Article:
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History of Animals   

outer skin is removed, it is found to have the place where eyes are
usually situated, and the black parts of the eyes rightly situated,
and all the place that is usually devoted on the outside to eyes:
showing that the parts are stunted in development, and the skin
allowed to grow over.

Of the eye the white is pretty much the same in all creatures; but
what is called the black differs in various animals. Some have the rim
black, some distinctly blue, some greyish-blue, some greenish; and
this last colour is the sign of an excellent disposition, and is
particularly well adapted for sharpness of vision. Man is the only, or
nearly the only, creature, that has eyes of diverse colours.
Animals, as a rule, have eyes of one colour only. Some horses have
blue eyes.
Of eyes, some are large, some small, some medium-sized; of these,
the medium-sized are the best. Moreover, eyes sometimes protrude,
sometimes recede, sometimes are neither protruding nor receding. Of
these, the receding eye is in all animals the most acute; but the last
kind are the sign of the best disposition. Again, eyes are sometimes
inclined to wink under observation, sometimes to remain open and
staring, and sometimes are disposed neither to wink nor stare. The
last kind are the sign of the best nature, and of the others, the
latter kind indicates impudence, and the former indecision.

Furthermore, there is a portion of the head, whereby an animal
hears, a part incapable of breathing, the 'ear'. I say 'incapable of
breathing', for Alcmaeon is mistaken when he says that goats inspire
through their ears. Of the ear one part is unnamed, the other part
is called the 'lobe'; and it is entirely composed of gristle and
flesh. The ear is constructed internally like the trumpet-shell, and
the innermost bone is like the ear itself, and into it at the end
the sound makes its way, as into the bottom of a jar. This
receptacle does not communicate by any passage with the brain, but
does so with the palate, and a vein extends from the brain towards it.
The eyes also are connected with the brain, and each of them lies at
the end of a little vein. Of animals possessed of ears man is the only
one that cannot move this organ. Of creatures possessed of hearing,
some have ears, whilst others have none, but merely have the
passages for ears visible, as, for example, feathered animals or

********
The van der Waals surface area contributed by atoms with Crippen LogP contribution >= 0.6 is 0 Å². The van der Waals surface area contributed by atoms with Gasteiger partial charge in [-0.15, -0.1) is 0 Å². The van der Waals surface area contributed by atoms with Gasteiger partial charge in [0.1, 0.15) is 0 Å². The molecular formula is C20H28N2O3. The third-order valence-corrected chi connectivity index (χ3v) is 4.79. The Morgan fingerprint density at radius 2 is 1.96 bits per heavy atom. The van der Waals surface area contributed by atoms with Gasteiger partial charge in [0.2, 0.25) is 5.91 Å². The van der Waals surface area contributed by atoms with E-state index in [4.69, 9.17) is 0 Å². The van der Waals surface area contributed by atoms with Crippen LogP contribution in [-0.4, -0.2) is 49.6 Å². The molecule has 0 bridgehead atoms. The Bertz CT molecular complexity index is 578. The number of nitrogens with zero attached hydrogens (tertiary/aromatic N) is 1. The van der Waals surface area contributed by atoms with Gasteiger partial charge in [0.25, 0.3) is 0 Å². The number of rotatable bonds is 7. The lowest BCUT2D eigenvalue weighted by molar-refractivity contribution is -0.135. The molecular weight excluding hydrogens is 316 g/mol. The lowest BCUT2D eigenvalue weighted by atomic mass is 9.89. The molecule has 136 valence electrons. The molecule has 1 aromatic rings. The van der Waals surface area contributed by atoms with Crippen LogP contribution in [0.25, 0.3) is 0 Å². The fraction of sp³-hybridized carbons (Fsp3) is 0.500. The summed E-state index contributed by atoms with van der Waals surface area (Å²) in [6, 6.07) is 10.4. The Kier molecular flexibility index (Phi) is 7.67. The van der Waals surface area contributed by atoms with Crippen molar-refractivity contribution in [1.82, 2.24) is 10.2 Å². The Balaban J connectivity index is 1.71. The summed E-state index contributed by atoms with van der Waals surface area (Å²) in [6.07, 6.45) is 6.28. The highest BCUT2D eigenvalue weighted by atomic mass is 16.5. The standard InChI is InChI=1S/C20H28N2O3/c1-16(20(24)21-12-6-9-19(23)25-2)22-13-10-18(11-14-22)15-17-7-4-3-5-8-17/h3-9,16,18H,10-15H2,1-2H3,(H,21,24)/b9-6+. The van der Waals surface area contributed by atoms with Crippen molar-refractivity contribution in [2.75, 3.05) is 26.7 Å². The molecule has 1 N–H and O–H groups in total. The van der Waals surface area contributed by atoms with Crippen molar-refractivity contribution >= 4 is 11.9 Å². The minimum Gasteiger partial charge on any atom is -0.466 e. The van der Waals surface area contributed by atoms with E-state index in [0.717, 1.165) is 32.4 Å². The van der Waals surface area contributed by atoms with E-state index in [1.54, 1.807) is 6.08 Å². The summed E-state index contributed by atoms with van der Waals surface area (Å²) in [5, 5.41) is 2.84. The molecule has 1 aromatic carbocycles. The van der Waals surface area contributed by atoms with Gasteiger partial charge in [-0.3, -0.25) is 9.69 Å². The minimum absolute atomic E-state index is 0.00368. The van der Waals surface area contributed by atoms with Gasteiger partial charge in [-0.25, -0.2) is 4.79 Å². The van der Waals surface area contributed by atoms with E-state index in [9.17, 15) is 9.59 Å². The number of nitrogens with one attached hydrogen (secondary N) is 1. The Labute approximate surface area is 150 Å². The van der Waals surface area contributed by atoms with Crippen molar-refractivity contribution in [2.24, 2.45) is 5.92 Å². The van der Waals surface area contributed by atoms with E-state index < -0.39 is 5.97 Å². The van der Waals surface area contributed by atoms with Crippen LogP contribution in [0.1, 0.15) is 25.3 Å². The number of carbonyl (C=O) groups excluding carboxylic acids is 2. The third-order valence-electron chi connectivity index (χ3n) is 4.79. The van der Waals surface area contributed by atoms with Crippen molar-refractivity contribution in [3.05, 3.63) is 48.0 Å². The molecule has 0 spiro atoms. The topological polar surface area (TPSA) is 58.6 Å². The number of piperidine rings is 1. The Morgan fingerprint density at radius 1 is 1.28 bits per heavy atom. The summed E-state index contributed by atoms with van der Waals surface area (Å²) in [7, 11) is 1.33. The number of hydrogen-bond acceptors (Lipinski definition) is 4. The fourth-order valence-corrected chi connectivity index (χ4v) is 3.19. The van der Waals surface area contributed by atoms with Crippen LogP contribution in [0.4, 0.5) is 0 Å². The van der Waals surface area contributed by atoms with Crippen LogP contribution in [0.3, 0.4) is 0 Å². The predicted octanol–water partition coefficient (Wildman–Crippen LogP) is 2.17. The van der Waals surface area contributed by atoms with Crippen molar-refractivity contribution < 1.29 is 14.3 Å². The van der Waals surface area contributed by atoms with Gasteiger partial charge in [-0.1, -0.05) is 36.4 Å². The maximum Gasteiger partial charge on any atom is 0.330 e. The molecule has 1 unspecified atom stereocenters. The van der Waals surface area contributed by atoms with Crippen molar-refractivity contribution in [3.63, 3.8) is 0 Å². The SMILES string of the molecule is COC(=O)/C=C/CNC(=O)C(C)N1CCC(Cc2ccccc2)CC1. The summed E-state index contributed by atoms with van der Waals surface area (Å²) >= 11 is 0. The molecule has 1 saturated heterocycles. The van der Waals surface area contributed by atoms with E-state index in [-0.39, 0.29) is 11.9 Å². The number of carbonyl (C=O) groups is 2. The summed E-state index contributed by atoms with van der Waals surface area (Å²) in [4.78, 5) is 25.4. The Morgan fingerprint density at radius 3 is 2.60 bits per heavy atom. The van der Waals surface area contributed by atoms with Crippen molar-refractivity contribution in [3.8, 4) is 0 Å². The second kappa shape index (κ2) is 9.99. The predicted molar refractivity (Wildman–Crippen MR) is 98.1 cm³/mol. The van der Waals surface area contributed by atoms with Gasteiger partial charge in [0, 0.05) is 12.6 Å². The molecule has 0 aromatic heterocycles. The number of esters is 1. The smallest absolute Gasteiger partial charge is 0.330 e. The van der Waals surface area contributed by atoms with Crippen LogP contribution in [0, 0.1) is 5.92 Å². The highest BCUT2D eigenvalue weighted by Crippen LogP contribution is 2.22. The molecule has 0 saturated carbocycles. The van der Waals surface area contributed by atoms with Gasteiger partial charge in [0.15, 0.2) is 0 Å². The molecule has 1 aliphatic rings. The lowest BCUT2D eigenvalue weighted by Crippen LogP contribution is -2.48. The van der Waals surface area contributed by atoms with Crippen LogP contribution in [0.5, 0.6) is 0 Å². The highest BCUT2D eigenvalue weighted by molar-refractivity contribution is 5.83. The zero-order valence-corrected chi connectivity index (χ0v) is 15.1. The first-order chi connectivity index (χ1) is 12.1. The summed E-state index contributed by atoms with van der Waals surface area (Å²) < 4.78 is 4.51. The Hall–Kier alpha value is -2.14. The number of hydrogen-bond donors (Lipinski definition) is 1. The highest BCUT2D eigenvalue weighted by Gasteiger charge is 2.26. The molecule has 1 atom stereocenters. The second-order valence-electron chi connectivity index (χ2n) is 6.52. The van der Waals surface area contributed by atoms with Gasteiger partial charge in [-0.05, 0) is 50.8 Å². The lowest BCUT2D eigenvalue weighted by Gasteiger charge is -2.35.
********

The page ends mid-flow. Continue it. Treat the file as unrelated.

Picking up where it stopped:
animals coated with horny tessellates.
Viviparous animals, with the exception of the seal, the dolphin,
and those others which after a similar fashion to these are cetaceans,
are all provided with ears; for, by the way, the shark-kind are also
viviparous. Now, the seal has the passages visible whereby it hears;
but the dolphin can hear, but has no ears, nor yet any passages
visible. But man alone is unable to move his ears, and all other
animals can move them. And the ears lie, with man, in the same
horizontal plane with the eyes, and not in a plane above them as is
the case with some quadrupeds. Of ears, some are fine, some are
coarse, and some are of medium texture; the last kind are best for
hearing, but they serve in no way to indicate character. Some ears are
large, some small, some medium-sized; again, some stand out far,
some lie in close and tight, and some take up a medium position; of
these such as are of medium size and of medium position are
indications of the best disposition, while the large and outstanding
ones indicate a tendency to irrelevant talk or chattering. The part
intercepted between the eye, the ear, and the crown is termed the
'temple'. Again, there is a part of the countenance that serves as a
passage for the breath, the 'nose'. For a man inhales and exhales by
this organ, and sneezing is effected by its means: which last is an
outward rush of collected breath, and is the only mode of breath
used as an omen and regarded as supernatural. Both inhalation and

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